Friday, January 15, 2010

Sustainable Fisheries: Overfishing of big Marine Fishes

By Oluwaseun Owosekun

The depletion of big marine fishes is one problem that started with the over-fishing in the oceans for human consumption. These fishes are being harvested to the point of extinction. According to the World Wildlife Federation (2008), there are many contributing factors to the depletion of these big fishes. For starters, the number of fishing fleets on the world’s oceans is more than double what the oceans can sustain. According to a published report by the United Nations Food and Agriculture Organization, more than 95% of the world’s big marine fishes are either overexploited or depleted resulting in the complete collapse of ecosystems (Overfishing – A Global Disaster, 2007). The WWF also stated that technological advances, disregard for fishing laws, lack of good fishing management, and unfair fishing agreements greatly contributed to the reduction in the number of big marine fishes. Scientists such as Ransom Myers, a fisheries biologist at Dalhousie University in Nova Scotia stated in an article published on that there is nowhere on earth that has not been over-fished. Environmentalists want the fishing of large marine fishes to stop completely in order for the number of fishes to recover. However, the fishing industry disagrees because they simply do not believe that the oceans can run out of fishes. My management and sustainment plan to revive the depleted species of large fishes in the world oceans is to get quota law passed that will put a limit on the number of fishes that can be harvested from the ocean. I will also work to create programs that will subsidize commercial fishermen to prevent economic hardship them and their families. The first plan to create a quota on the fishing industries will have to be a worldwide agreement; therefore the United Nations will need to get involved in creating the laws and regulations. I will need to present the problem to the United Nations backed with facts. Then find ways to get the governments of major fishing countries to agree to put a quota on their fishing industries. The presentation will also include a proposal to help the fishermen who will be hurt by the cut back on fishing by subsidizing their losses. In order to qualify for the subsidies, the fishermen will have to prove that the quota set by the governments will gravely affect their livelihood. The governments of the countries involved in setting this quota will also have to make sure the rules are enforced properly. I believe my plan will be met both positively and negatively. The environmentalists will not be completely happy with my solution, but will view it as progress. This is because environmentalists want the fishing of large marine fishes to stop completely in order for the number of fishes to recover.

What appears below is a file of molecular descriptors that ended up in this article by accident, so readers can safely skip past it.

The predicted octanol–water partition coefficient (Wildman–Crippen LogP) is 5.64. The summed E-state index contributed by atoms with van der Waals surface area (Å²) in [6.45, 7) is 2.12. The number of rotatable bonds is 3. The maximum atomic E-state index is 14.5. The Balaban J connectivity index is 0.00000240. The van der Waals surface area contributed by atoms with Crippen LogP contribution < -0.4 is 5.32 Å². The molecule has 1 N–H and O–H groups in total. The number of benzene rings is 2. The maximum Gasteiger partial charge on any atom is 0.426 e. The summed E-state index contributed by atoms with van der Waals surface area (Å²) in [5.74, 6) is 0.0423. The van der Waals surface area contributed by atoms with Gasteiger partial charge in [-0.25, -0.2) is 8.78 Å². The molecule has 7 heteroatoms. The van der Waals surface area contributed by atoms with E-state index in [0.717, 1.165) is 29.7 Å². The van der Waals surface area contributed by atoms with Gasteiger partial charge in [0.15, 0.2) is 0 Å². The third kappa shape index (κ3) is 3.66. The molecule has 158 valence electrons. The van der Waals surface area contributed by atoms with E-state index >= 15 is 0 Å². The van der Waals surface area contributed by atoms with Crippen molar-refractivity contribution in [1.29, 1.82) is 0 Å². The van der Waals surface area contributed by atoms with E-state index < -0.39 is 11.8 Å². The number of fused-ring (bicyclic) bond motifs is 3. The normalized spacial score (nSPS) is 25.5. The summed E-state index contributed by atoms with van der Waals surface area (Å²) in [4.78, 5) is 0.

Other problems that have resulted from fishermen’s techniques for catching fish besides declining fish stock are bycatch and habitat destruction. Referencing chapter 11 (p.276) of Visualizing Environmental Science, bycatch is described as “the fishes, marine mammals, sea turtles, seabirds, and other animals caught unintentionally in a commercial fishing catch”. This is a problem because, over time, the effects of bycatch will start to affect the population of these other unintentionally killed animals. In addition to bycatch, habitat destruction is another problem created because of overfishing. Habitat destruction occurs when fishing boats, or vessels drag their fishing equipments along the ocean floor resulting in the destruction of marine habitats. My plans will significantly affect the fishing community. If restrictions are imposed on the number of large fishes, the income of many in the fishing industries will be lost. The industrial fishing companies will have to lay off workers or shut down operations completely because it is not profitable with the amount of fishes they are allowed to catch. Many people might have to look for other kinds of jobs or leave the community in search of better lives. However, with government subsidies, there might not be as big an effect as there might have been without it.


Berg, L. R., & Hager, M. C. (2007). Visualizing environmental science. Hoboken, NJ: John Wiley & Sons.

Overfishing – A Global Disaster (2007).

Walton, Marsha (2003). Study: Only 10 percent of big ocean fish remain.

World Wildlife Federation (2008). Problems: Poorly Managed Fishing.

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